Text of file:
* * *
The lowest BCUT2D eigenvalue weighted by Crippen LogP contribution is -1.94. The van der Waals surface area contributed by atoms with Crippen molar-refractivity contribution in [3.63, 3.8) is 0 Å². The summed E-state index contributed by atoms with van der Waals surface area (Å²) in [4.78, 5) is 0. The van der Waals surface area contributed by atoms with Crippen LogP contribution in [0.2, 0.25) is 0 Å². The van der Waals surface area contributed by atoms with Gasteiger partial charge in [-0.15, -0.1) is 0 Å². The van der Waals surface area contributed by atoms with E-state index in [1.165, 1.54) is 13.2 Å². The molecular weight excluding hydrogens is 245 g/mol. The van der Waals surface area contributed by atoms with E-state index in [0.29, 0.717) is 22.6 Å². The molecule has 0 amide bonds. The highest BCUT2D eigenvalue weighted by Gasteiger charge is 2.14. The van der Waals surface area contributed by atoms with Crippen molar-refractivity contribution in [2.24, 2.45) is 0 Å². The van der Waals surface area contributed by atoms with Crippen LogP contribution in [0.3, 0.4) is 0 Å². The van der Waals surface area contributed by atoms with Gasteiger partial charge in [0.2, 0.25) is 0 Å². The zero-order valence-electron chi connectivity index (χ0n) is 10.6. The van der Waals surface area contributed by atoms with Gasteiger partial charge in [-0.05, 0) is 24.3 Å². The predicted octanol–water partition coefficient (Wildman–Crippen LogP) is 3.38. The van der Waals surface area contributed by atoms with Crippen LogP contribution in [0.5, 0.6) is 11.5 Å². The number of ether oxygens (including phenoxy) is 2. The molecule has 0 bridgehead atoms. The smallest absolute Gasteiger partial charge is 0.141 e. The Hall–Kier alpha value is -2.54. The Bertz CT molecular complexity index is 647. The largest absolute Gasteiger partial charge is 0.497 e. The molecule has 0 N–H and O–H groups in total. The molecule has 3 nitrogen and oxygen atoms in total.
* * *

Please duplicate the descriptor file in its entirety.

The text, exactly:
The lowest BCUT2D eigenvalue weighted by Crippen LogP contribution is -1.94. The van der Waals surface area contributed by atoms with Crippen molar-refractivity contribution in [3.63, 3.8) is 0 Å². The summed E-state index contributed by atoms with van der Waals surface area (Å²) in [4.78, 5) is 0. The van der Waals surface area contributed by atoms with Crippen LogP contribution in [0.2, 0.25) is 0 Å². The van der Waals surface area contributed by atoms with Gasteiger partial charge in [-0.15, -0.1) is 0 Å². The van der Waals surface area contributed by atoms with E-state index in [1.165, 1.54) is 13.2 Å². The molecular weight excluding hydrogens is 245 g/mol. The van der Waals surface area contributed by atoms with E-state index in [0.29, 0.717) is 22.6 Å². The molecule has 0 amide bonds. The highest BCUT2D eigenvalue weighted by Gasteiger charge is 2.14. The van der Waals surface area contributed by atoms with Crippen molar-refractivity contribution in [2.24, 2.45) is 0 Å². The van der Waals surface area contributed by atoms with Crippen LogP contribution in [0.3, 0.4) is 0 Å². The van der Waals surface area contributed by atoms with Gasteiger partial charge in [0.2, 0.25) is 0 Å². The zero-order valence-electron chi connectivity index (χ0n) is 10.6. The van der Waals surface area contributed by atoms with Gasteiger partial charge in [-0.05, 0) is 24.3 Å². The predicted octanol–water partition coefficient (Wildman–Crippen LogP) is 3.38. The van der Waals surface area contributed by atoms with Crippen LogP contribution in [0.5, 0.6) is 11.5 Å². The number of ether oxygens (including phenoxy) is 2. The molecule has 0 bridgehead atoms. The smallest absolute Gasteiger partial charge is 0.141 e. The Hall–Kier alpha value is -2.54. The Bertz CT molecular complexity index is 647. The largest absolute Gasteiger partial charge is 0.497 e. The molecule has 0 N–H and O–H groups in total. The molecule has 3 nitrogen and oxygen atoms in total.